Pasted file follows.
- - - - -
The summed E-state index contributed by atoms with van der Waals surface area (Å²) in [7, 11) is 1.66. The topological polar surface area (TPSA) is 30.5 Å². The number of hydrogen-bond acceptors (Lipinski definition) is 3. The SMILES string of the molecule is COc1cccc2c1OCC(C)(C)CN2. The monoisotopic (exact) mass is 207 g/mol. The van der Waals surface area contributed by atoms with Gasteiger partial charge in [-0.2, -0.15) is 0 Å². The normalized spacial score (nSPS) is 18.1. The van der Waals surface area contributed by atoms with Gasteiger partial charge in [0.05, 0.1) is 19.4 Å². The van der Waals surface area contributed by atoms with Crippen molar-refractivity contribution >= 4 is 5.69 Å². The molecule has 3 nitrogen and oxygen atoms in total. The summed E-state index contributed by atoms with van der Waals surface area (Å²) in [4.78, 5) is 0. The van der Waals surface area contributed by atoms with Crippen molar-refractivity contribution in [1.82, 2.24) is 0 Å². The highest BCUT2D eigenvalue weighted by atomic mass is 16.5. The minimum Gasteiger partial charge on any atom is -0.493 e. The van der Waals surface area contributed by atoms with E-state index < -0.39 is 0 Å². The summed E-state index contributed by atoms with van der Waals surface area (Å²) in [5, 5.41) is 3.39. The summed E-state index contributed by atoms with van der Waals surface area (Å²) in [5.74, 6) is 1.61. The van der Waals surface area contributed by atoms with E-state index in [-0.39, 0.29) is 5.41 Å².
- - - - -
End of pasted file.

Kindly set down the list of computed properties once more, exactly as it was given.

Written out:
The summed E-state index contributed by atoms with van der Waals surface area (Å²) in [7, 11) is 1.66. The topological polar surface area (TPSA) is 30.5 Å². The number of hydrogen-bond acceptors (Lipinski definition) is 3. The SMILES string of the molecule is COc1cccc2c1OCC(C)(C)CN2. The monoisotopic (exact) mass is 207 g/mol. The van der Waals surface area contributed by atoms with Gasteiger partial charge in [-0.2, -0.15) is 0 Å². The normalized spacial score (nSPS) is 18.1. The van der Waals surface area contributed by atoms with Gasteiger partial charge in [0.05, 0.1) is 19.4 Å². The van der Waals surface area contributed by atoms with Crippen molar-refractivity contribution >= 4 is 5.69 Å². The molecule has 3 nitrogen and oxygen atoms in total. The summed E-state index contributed by atoms with van der Waals surface area (Å²) in [4.78, 5) is 0. The van der Waals surface area contributed by atoms with Crippen molar-refractivity contribution in [1.82, 2.24) is 0 Å². The highest BCUT2D eigenvalue weighted by atomic mass is 16.5. The minimum Gasteiger partial charge on any atom is -0.493 e. The van der Waals surface area contributed by atoms with E-state index < -0.39 is 0 Å². The summed E-state index contributed by atoms with van der Waals surface area (Å²) in [5, 5.41) is 3.39. The summed E-state index contributed by atoms with van der Waals surface area (Å²) in [5.74, 6) is 1.61. The van der Waals surface area contributed by atoms with E-state index in [-0.39, 0.29) is 5.41 Å².